Tuesday, October 27, 2009

Sleep already Manoj!


In the last five weeks since my return from India, I feel like I have worked more than I did during the five months prior to my vacation. Each passing day brings with it a new challenge, a new hack is put in place, an old hack is reused, heads are scratched to find ways to not break existing users, and the entire team is getting progressively tired. There is still a lot to do, and though the next few weeks will be hell, there is light at the end of the tunnel. A few of the key moving pieces have fallen into place this past week, and if we meet our development targets for this week, we will be in even better shape to make our deadline. Aah, the week after we release is going to be a well-earned break from the madness. At Amazon though, such reprieves from a harried schedule are short (too short some would argue) - I don't underestimate my boss's ability to assign me to another under-staffed, high-visibility, high-risk task that needed to be done yesterday. I guess being busy is a virtue and a blessing in this economy.

It has been a little more than 17 months since I joined Amazon; forever the observer, here are some differences I have noticed between working at Microsoft and Amazon:

- Amazon adheres strictly to its dictum of "Frugality drives Innovation". The philosophy is so pervasive here that it has seemed to have an effect on people's behavioral patterns - they switch off lights, use CFL bulbs, are environmentally conscious and avoid waste wherever possible. Compare this to Microsoft where a casual walk through a corridor will reveal at least one office with multiple incandescent lamps glowing bright. Problem is, the line between frugality and inconvenience is a very thin one, and is often drawn wrong. For instance, getting a parking spot at Amazon requires jumping through so many hoops that I wonder whether the administrative overhead involved in reimbursing people for parking saves Amazon any money!

- The number of "friends" I have made at work can be counted on my fingers. Maybe it's where I am in life, maybe it's the people here, but I haven't formed a group of Amazonians I can hang out with after-hours. Most folks here go home to their other-half, go to the opera or the symphony or the theatre, usually have their activities planned weeks in advance... Such a sea change from my life on the East-side; gone are the days when we did things on the spur of the moment.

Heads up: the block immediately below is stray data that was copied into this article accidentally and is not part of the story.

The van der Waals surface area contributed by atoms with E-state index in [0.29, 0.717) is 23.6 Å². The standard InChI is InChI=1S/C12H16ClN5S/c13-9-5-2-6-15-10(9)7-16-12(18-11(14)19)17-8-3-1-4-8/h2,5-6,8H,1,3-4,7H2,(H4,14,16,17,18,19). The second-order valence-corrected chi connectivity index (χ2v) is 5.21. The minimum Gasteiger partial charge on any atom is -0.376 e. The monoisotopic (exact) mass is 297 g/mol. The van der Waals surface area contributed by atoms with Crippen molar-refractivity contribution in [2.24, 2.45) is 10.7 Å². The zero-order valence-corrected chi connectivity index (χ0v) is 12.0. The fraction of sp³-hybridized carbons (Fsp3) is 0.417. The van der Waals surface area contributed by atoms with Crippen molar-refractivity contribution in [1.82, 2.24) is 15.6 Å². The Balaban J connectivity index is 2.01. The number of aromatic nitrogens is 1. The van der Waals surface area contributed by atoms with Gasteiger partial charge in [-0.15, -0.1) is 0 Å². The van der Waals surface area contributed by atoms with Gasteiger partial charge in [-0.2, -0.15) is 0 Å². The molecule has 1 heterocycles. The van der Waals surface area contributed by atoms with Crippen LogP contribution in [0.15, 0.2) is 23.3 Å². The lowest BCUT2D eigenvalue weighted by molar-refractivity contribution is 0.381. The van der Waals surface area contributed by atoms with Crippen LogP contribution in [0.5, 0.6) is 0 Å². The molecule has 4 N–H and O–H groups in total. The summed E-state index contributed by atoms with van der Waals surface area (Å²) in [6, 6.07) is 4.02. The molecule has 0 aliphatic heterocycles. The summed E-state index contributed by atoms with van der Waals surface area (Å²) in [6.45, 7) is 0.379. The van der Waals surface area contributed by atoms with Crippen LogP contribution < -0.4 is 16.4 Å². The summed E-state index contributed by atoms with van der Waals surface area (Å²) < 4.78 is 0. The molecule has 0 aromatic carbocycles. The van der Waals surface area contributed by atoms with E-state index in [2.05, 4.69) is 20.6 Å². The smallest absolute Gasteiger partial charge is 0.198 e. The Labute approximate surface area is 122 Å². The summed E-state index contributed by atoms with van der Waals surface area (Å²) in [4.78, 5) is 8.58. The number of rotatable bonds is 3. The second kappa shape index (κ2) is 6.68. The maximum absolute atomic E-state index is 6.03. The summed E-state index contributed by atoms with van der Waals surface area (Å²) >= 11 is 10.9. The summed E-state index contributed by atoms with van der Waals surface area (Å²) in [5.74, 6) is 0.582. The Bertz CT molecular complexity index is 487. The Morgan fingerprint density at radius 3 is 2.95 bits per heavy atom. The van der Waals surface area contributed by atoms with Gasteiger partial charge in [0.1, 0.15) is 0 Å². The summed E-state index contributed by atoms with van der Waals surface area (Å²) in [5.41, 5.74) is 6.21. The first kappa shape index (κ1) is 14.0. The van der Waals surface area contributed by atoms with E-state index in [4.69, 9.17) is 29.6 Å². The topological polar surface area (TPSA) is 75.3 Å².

- Most Amazonians I have interacted with live on the West Side.

- The lack of a gym, like the Pro Club, affiliated with Amazon is a glaring omission from the benefits package. I miss The Pro - without it, I don't have social hour any more :(

- The average age of an Amazonian seems to be older than a Microsoftie's.

- After a certain amount of time passes, the politics and in-fighting is the same everywhere.

- I actually miss the Microsoft cafeterias. The soda - not so much, and the Starbucks coffee machines - not at all!

On to other things now. A few months ago, one of my closest friends left Seattle, a departure that left a gaping void in my life. You don't realize how dependent you have grown on a person until they are no longer around - even the most basic activity becomes more fun when you have someone to share it with. The abject loneliness struck me like a bolt of lightning during the first weeks upon my return from Bombay. I was sunk; my closest friends were more than a simple phone call away - some were married, others had left for new cities in new countries...

As I struggled to cope with the sudden changes in my surroundings, I got my first lucky break - a connection with a person I've known, if only in passing, since I was 16. Kapil and Prachie had moved to the Seattle area, their son Adi in tow, sometime this summer. New to the town, Kapil was looking for the same things as the weathered Seattle-local in me was: a person to trust, to play tennis with, to share stories from Bombay with. You know, reminisce about the good times, thereby making the present even more livable. Not a week has gone by since my return that we haven't hung out, and I haven't returned home the last two weekends because it's hard to tear myself away from Adi, the warmth of their home, and Prachie's bland-but-flavorful cooking. Unbeknown to them, these three are the accidental heroes of my recovery from the depths I had sunk to. I no longer feel alone here - I have people that care for me. It's one thing to feign positivity and happiness; the comfort of knowing that I have people has helped me find inner peace and happiness. Armed I feel, to take on the next challenge that comes my way.

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